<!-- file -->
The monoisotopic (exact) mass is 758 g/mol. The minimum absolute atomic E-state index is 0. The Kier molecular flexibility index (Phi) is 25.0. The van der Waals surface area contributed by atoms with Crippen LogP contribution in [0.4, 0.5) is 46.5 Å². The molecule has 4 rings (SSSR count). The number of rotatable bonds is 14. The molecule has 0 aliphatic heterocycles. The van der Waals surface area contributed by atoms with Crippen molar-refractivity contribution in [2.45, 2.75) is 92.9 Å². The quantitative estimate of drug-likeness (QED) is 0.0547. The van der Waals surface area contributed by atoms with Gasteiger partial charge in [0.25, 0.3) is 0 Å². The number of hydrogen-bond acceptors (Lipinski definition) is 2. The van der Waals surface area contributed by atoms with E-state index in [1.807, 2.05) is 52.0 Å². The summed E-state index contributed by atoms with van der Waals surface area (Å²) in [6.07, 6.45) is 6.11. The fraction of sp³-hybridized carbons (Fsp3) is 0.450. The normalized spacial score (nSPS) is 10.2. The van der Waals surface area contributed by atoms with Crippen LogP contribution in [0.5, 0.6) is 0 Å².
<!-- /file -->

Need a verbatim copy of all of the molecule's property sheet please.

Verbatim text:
The monoisotopic (exact) mass is 758 g/mol. The minimum absolute atomic E-state index is 0. The Kier molecular flexibility index (Phi) is 25.0. The van der Waals surface area contributed by atoms with Crippen LogP contribution in [0.4, 0.5) is 46.5 Å². The molecule has 4 rings (SSSR count). The number of rotatable bonds is 14. The molecule has 0 aliphatic heterocycles. The van der Waals surface area contributed by atoms with Crippen molar-refractivity contribution in [2.45, 2.75) is 92.9 Å². The quantitative estimate of drug-likeness (QED) is 0.0547. The van der Waals surface area contributed by atoms with Gasteiger partial charge in [0.25, 0.3) is 0 Å². The number of hydrogen-bond acceptors (Lipinski definition) is 2. The van der Waals surface area contributed by atoms with E-state index in [1.807, 2.05) is 52.0 Å². The summed E-state index contributed by atoms with van der Waals surface area (Å²) in [6.07, 6.45) is 6.11. The fraction of sp³-hybridized carbons (Fsp3) is 0.450. The normalized spacial score (nSPS) is 10.2. The van der Waals surface area contributed by atoms with Crippen LogP contribution in [0.5, 0.6) is 0 Å².